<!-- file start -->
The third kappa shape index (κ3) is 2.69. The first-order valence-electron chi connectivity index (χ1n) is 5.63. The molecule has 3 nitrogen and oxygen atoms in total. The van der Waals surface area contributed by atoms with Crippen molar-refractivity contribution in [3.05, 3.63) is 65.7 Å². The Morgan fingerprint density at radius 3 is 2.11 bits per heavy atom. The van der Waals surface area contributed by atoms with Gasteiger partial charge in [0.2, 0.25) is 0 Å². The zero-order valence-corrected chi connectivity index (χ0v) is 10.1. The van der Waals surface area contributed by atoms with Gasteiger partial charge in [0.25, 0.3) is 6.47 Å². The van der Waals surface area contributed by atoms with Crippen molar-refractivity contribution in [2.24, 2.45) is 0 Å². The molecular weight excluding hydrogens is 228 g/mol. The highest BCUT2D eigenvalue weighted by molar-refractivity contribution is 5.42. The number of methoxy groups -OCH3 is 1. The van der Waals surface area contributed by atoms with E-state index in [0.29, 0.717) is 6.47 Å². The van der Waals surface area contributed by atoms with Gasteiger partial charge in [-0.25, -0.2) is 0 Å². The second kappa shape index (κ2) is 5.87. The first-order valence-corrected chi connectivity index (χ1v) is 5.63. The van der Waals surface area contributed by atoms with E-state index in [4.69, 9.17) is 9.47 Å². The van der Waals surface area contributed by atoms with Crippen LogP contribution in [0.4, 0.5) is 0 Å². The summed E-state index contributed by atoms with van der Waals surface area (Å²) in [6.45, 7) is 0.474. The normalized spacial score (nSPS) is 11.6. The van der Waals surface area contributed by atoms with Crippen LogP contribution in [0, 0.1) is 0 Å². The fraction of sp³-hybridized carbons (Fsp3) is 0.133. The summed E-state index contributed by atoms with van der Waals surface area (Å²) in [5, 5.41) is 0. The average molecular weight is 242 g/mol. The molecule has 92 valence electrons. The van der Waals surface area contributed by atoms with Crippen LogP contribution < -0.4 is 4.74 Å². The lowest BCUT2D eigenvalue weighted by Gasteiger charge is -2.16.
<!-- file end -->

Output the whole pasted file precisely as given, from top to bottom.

The third kappa shape index (κ3) is 2.69. The first-order valence-electron chi connectivity index (χ1n) is 5.63. The molecule has 3 nitrogen and oxygen atoms in total. The van der Waals surface area contributed by atoms with Crippen molar-refractivity contribution in [3.05, 3.63) is 65.7 Å². The Morgan fingerprint density at radius 3 is 2.11 bits per heavy atom. The van der Waals surface area contributed by atoms with Gasteiger partial charge in [0.2, 0.25) is 0 Å². The zero-order valence-corrected chi connectivity index (χ0v) is 10.1. The van der Waals surface area contributed by atoms with Gasteiger partial charge in [0.25, 0.3) is 6.47 Å². The van der Waals surface area contributed by atoms with Crippen molar-refractivity contribution in [2.24, 2.45) is 0 Å². The molecular weight excluding hydrogens is 228 g/mol. The highest BCUT2D eigenvalue weighted by molar-refractivity contribution is 5.42. The number of methoxy groups -OCH3 is 1. The van der Waals surface area contributed by atoms with E-state index in [0.29, 0.717) is 6.47 Å². The van der Waals surface area contributed by atoms with Gasteiger partial charge in [-0.25, -0.2) is 0 Å². The second kappa shape index (κ2) is 5.87. The first-order valence-corrected chi connectivity index (χ1v) is 5.63. The van der Waals surface area contributed by atoms with E-state index in [4.69, 9.17) is 9.47 Å². The van der Waals surface area contributed by atoms with Crippen LogP contribution in [0.4, 0.5) is 0 Å². The summed E-state index contributed by atoms with van der Waals surface area (Å²) in [6.45, 7) is 0.474. The normalized spacial score (nSPS) is 11.6. The van der Waals surface area contributed by atoms with Crippen LogP contribution in [0, 0.1) is 0 Å². The fraction of sp³-hybridized carbons (Fsp3) is 0.133. The summed E-state index contributed by atoms with van der Waals surface area (Å²) in [5, 5.41) is 0. The average molecular weight is 242 g/mol. The molecule has 92 valence electrons. The van der Waals surface area contributed by atoms with Crippen LogP contribution < -0.4 is 4.74 Å². The lowest BCUT2D eigenvalue weighted by Gasteiger charge is -2.16.